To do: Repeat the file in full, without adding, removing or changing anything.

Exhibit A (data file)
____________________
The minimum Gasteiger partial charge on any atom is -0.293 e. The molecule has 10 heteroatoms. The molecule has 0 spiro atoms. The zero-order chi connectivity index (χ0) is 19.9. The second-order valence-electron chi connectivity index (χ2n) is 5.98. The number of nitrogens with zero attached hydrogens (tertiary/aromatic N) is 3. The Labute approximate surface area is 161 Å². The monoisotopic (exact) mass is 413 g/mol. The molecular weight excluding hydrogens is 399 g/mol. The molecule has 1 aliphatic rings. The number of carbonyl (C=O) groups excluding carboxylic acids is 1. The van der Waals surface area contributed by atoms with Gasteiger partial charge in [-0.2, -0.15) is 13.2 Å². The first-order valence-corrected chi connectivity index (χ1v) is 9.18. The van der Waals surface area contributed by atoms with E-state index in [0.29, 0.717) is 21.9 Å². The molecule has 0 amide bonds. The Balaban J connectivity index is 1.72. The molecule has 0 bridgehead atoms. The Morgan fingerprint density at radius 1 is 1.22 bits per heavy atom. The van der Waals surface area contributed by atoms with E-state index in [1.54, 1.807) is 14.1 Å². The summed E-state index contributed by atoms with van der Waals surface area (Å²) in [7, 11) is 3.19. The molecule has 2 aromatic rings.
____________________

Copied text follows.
The minimum Gasteiger partial charge on any atom is -0.293 e. The molecule has 10 heteroatoms. The molecule has 0 spiro atoms. The zero-order chi connectivity index (χ0) is 19.9. The second-order valence-electron chi connectivity index (χ2n) is 5.98. The number of nitrogens with zero attached hydrogens (tertiary/aromatic N) is 3. The Labute approximate surface area is 161 Å². The monoisotopic (exact) mass is 413 g/mol. The molecular weight excluding hydrogens is 399 g/mol. The molecule has 1 aliphatic rings. The number of carbonyl (C=O) groups excluding carboxylic acids is 1. The van der Waals surface area contributed by atoms with Gasteiger partial charge in [-0.2, -0.15) is 13.2 Å². The first-order valence-corrected chi connectivity index (χ1v) is 9.18. The van der Waals surface area contributed by atoms with E-state index in [0.29, 0.717) is 21.9 Å². The molecule has 0 amide bonds. The Balaban J connectivity index is 1.72. The molecule has 0 bridgehead atoms. The Morgan fingerprint density at radius 1 is 1.22 bits per heavy atom. The van der Waals surface area contributed by atoms with E-state index in [1.54, 1.807) is 14.1 Å². The summed E-state index contributed by atoms with van der Waals surface area (Å²) in [7, 11) is 3.19. The molecule has 2 aromatic rings.